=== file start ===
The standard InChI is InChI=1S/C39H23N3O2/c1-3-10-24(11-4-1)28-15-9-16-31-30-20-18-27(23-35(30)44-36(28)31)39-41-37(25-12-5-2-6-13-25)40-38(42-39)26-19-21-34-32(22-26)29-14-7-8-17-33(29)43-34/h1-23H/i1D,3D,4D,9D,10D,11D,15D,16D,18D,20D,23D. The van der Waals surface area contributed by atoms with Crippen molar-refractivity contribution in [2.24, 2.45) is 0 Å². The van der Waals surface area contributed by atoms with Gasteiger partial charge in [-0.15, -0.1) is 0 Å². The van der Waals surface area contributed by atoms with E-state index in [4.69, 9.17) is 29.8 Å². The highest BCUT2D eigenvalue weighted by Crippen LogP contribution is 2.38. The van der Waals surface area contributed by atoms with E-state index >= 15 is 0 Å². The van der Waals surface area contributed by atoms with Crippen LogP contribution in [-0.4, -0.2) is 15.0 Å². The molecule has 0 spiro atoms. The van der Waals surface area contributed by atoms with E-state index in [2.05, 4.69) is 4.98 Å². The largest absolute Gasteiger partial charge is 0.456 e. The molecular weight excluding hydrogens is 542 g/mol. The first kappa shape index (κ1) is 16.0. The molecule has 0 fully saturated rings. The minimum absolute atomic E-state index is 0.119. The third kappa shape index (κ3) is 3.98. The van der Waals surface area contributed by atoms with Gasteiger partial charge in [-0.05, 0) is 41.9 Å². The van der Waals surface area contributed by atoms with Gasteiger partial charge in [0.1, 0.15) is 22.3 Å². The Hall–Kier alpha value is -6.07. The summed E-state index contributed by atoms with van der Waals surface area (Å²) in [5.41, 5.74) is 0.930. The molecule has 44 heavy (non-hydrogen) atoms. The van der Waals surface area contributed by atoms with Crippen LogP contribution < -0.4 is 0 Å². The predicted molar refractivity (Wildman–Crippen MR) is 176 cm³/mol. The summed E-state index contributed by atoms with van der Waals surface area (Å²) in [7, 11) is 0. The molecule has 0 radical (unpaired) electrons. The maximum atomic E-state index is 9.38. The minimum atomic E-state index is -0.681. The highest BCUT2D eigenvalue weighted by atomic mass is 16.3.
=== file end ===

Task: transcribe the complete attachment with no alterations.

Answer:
The standard InChI is InChI=1S/C39H23N3O2/c1-3-10-24(11-4-1)28-15-9-16-31-30-20-18-27(23-35(30)44-36(28)31)39-41-37(25-12-5-2-6-13-25)40-38(42-39)26-19-21-34-32(22-26)29-14-7-8-17-33(29)43-34/h1-23H/i1D,3D,4D,9D,10D,11D,15D,16D,18D,20D,23D. The van der Waals surface area contributed by atoms with Crippen molar-refractivity contribution in [2.24, 2.45) is 0 Å². The van der Waals surface area contributed by atoms with Gasteiger partial charge in [-0.15, -0.1) is 0 Å². The van der Waals surface area contributed by atoms with E-state index in [4.69, 9.17) is 29.8 Å². The highest BCUT2D eigenvalue weighted by Crippen LogP contribution is 2.38. The van der Waals surface area contributed by atoms with E-state index >= 15 is 0 Å². The van der Waals surface area contributed by atoms with Crippen LogP contribution in [-0.4, -0.2) is 15.0 Å². The molecule has 0 spiro atoms. The van der Waals surface area contributed by atoms with E-state index in [2.05, 4.69) is 4.98 Å². The largest absolute Gasteiger partial charge is 0.456 e. The molecular weight excluding hydrogens is 542 g/mol. The first kappa shape index (κ1) is 16.0. The molecule has 0 fully saturated rings. The minimum absolute atomic E-state index is 0.119. The third kappa shape index (κ3) is 3.98. The van der Waals surface area contributed by atoms with Gasteiger partial charge in [-0.05, 0) is 41.9 Å². The van der Waals surface area contributed by atoms with Gasteiger partial charge in [0.1, 0.15) is 22.3 Å². The Hall–Kier alpha value is -6.07. The summed E-state index contributed by atoms with van der Waals surface area (Å²) in [5.41, 5.74) is 0.930. The molecule has 44 heavy (non-hydrogen) atoms. The van der Waals surface area contributed by atoms with Crippen LogP contribution < -0.4 is 0 Å². The predicted molar refractivity (Wildman–Crippen MR) is 176 cm³/mol. The summed E-state index contributed by atoms with van der Waals surface area (Å²) in [7, 11) is 0. The molecule has 0 radical (unpaired) electrons. The maximum atomic E-state index is 9.38. The minimum atomic E-state index is -0.681. The highest BCUT2D eigenvalue weighted by atomic mass is 16.3.